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Jackson Purchase Medical Associates v. Crossett

Supreme Court of Kentucky

August 29, 2013

JACKSON PURCHASE MEDICAL ASSOCIATES, Appellant
v.
Sarah CROSSETT; Honorable Richard M. Joiner, Administrative Law Judge; and Workers' Compensation Board, Appellees.

Rehearing Denied Nov. 21, 2013.

Page 171

Denis S. Kline, for appellant, Jackson Purchase Medical Associates.

David Craig Troutman, for appellee, Sarah Crossett.

OPINION

Appellant, Jackson Purchase Medical Associates (" JPMA" ), appeals from a decision of the Court of Appeals which held that it was liable to pay workers' compensation to Appellee, Sarah Crossett. JPMA's sole argument is that the Court of Appeals misapplied the " operating premises" exception to the " going and coming" rule to find that Crossett was within a common area of her employer when she slipped and fell. For the reasons set forth below, we affirm the Court of Appeals.

JPMA leases space within the Lourdes Medical Pavilion in Paducah. The Lourdes Medical Pavilion is an office complex that houses a variety of medical offices. A breezeway connects the main building with a smaller building that houses an MRI facility. All of the buildings at the complex are bordered by sidewalks and a large parking lot. The parking lot includes 530 parking spaces, some of which are specifically marked to only be used by individuals who work at the medical complex. The lease between JPMA and the Lourdes Medical Pavilion states that maintenance of the common areas, including the sidewalks, is the landlord's responsibility.

Crossett is employed by JPMA as a billing representative. On the date of her injury, Crossett parked her car in a space designated as an " employee" space and walked along the sidewalk which ran to the main entrance of the complex. Before she reached the main entrance of the facility, which would take her to her office, Crossett slipped and fell in snow that had accumulated outside of the MRI building. Crossett injured her ankle and filed for workers' compensation. JPMA disputed her claim, arguing that the injury did not occur on its operating premises pursuant to the going and coming rule. The going and coming rule generally provides that injuries which occur while an employee is on the way to or from a worksite are not compensable. Harlan Collieries v. Shell, 239 S.W.2d 923 (Ky.1951).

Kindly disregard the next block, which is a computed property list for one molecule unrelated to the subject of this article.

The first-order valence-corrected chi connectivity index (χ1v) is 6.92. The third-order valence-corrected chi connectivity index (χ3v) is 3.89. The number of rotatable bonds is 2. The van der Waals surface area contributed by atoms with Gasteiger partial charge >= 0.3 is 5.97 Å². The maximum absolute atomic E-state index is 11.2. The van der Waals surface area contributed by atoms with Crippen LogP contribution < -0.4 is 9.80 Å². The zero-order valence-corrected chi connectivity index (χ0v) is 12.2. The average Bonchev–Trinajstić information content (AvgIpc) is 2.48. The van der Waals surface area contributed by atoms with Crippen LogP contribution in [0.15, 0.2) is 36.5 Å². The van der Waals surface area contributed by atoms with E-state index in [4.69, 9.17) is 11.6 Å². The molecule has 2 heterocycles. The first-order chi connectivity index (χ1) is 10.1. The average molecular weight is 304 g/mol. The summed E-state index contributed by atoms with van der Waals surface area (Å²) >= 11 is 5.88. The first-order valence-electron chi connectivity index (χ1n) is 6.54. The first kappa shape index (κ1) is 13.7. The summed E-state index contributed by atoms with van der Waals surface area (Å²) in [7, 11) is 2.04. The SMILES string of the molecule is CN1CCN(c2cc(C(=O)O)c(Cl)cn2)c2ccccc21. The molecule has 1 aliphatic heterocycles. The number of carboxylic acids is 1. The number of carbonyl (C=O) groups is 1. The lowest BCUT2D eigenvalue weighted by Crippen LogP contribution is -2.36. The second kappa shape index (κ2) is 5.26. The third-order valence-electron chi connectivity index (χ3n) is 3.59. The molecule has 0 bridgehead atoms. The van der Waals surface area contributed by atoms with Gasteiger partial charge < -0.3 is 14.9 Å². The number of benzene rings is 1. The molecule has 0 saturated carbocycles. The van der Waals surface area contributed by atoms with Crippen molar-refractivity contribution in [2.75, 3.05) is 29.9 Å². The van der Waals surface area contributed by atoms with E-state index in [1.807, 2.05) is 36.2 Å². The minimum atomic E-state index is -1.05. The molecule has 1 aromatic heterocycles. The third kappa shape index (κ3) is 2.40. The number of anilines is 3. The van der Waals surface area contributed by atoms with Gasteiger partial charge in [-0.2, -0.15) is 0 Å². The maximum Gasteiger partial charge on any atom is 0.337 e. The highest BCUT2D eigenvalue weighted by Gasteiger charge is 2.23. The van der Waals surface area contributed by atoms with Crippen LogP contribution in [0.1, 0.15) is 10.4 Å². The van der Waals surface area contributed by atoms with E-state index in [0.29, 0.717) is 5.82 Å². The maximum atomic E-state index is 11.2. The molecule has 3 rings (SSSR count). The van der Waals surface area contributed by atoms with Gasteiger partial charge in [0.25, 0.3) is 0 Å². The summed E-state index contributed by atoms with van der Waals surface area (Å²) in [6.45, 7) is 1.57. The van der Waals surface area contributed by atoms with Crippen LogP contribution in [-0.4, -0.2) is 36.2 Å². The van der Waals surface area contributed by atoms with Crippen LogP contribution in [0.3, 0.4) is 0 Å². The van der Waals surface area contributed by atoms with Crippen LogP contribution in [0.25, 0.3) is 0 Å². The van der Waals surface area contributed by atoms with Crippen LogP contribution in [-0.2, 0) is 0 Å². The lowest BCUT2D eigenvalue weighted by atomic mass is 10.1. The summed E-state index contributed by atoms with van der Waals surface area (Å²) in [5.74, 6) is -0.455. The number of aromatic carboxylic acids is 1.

Following a hearing, the Administrative Law Judge (" ALJ" ) rendered an opinion and award finding Crossett's injury was compensable because it occurred within

Page 172

the scope of her employment. The ALJ noted that Crossett parked in a designated space and subsequently fell in a common area of the facility. On a petition for reconsideration, the ALJ made a finding that Crossett fell within the operating premises of JPMA. The Board and Court of Appeals affirmed the ALJ's ruling. This appeal followed.

I. THE ALJ'S DECISION THAT CROSSETT FELL WITHIN THE OPERATING PREMISES OF JPMA WAS SUPPORTED BY SUBSTANTIAL EVIDENCE

JPMA argues that the ALJ erred by concluding that the sidewalk where Crossett fell is within its operating premises. Specifically, JPMA contends that it had no control over the clearing of ice and snow from the parking lots or sidewalks surrounding the office buildings and that the application of the operating premises exception to the going and coming rule was erroneous. Because Crossett was successful before the ALJ, the question is whether substantial evidence supported the ALJ's decision. Wolf Creek Collieries v. Crum, 673 S.W.2d 735, 736 (Ky.App.1984).

In Pierson v. Lexington Public Library, 987 S.W.2d 316, 318 (Ky.1999), this Court provided the following explanation of the going and coming rule:

[w]orkers' compensation legislation was not intended to protect workers against the risks of the street. Larson, Larson's Workers' Compensation Law, ยง 15.11. As a general rule, injuries which occur while an employee is on the way to or from the worksite are not compensable. This principle is commonly known as the ‘ going and coming’ rule. Harlan Collieries v. Shell,239 S.W.2d 923 (Ky.1951). However, an employer is responsible for work-related injuries that occur on its entire ‘ operating premises' and not just at the injured worker's worksite. Ratliff v. Epling, 401 S.W.2d 43 (Ky.1966). Whether a particular area comes within an employer's operating premises depends on the facts and circumstances of the case. Hayes v. Gibson Hart Co., 789 S.W.2d 775 (Ky.1990); K-Mart Discount Stores v. Schroeder, 623 S.W.2d 900 (Ky.1981); Harlan Appalachian Regional Hospital v. Taylor, 424 ...

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